Business fraud is one of the most expensive liabilities companies and organisations face. In 2021 alone, the ACCC’s report shows that businesses and consumers lost more than $2 billion to scams. People who commit business fraud range from CEOs to executive and junior employees, making it difficult to identify, detect and implement controls. While most individuals who commit fraud in business are typically experienced employees, anyone in a position with opportunity can defraud a business.
In this article, we have listed four of the most common types of people that commit fraud in business. But first, let’s look at the characteristics of individuals who commit business fraud.
Characteristics of people who commit business fraud
People who defraud companies and organisations usually are:
- First-time offenders
- Highly respected and appear trustworthy
- Work in positions with opportunities for fraud, such as upper management, accounting, sales and operations
- Highly experienced and have the right credentials
Some fraudsters may collude with others inside and outside the business to obtain money illegally.
Types of people who commit business fraud
The most common types of people who engage in business fraud include:
1. Business owners
It is common for business owners to commit fraud within the organisation or company for many reasons. For example, they may manipulate financial records to make the company’s worth seem greater than it actually is. They may also paint their losses, liabilities or debt as more minute to attract investors or secure loans.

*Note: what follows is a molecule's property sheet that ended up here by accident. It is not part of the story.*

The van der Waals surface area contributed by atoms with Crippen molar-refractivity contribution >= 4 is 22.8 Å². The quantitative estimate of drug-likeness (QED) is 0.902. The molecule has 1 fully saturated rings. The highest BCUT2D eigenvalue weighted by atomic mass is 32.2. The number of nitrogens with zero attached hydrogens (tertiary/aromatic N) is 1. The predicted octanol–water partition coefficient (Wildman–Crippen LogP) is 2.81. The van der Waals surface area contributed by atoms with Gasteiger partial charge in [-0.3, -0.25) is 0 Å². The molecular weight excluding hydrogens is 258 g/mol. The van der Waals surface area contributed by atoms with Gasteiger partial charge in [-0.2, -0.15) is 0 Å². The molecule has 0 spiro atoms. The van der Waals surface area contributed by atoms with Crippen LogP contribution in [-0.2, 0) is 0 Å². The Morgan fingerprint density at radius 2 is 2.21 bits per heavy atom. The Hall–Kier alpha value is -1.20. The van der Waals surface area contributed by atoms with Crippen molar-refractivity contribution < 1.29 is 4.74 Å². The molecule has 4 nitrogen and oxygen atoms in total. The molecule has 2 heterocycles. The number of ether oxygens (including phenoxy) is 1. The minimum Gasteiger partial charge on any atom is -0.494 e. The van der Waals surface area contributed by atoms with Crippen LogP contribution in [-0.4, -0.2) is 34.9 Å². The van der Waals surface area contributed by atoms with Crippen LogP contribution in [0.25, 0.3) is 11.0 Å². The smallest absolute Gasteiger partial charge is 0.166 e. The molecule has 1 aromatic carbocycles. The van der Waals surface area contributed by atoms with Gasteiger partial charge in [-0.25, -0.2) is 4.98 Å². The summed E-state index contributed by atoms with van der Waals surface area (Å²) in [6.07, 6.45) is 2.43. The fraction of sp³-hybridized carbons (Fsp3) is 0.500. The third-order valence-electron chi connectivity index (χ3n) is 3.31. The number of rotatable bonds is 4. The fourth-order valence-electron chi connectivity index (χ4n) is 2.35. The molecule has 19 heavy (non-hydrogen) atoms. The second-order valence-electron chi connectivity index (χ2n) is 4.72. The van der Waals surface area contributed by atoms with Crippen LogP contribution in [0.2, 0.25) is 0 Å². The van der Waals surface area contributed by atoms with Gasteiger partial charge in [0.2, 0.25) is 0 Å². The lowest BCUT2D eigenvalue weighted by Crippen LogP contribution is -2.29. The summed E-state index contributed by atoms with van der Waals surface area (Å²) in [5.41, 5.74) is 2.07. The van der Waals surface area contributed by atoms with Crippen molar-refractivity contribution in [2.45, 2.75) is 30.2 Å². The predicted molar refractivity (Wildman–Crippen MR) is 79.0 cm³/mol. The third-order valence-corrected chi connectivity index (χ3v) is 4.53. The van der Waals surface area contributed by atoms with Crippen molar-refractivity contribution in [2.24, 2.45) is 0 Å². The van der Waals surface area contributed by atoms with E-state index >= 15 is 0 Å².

Tax evasion is another common type of fraud that business owners commit. Since they want to avoid high tax rates, they downplay their earnings or claim false deductions to pay less tax. Some even submit falsified returns to avoid paying taxes altogether.
Junior, senior and executive employees engage in numerous types of fraud, including payroll fraud, asset misappropriation and vendor fraud. Most employees commit asset misappropriation, which involves deliberately stealing money directly from the business (employer). For example, employees working in accounting may falsify timesheets or issue unauthorized bonuses. They may also create false customer accounts to generate false payments, forge receipts or tamper with checks.
People in managerial positions tend to commit business fraud since they are in positions of financial trust. They can easily take advantage of this to obtain money, products or services for their own benefit. For example, it is quite common for managers to use company assets for personal activities and interests. They may use a company vehicle for unauthorised personal activities or a business credit card to shop for personal items.
Most vendors collude with internal employees to defraud the companies and businesses they supply products to. For example, a vendor may bribe an employee to provide them with information about a company’s pricing and budget. They use this information to inflate or manipulate prices to their advantage.
Business fraud is a criminal offence with serious consequences and may result in criminal prosecution.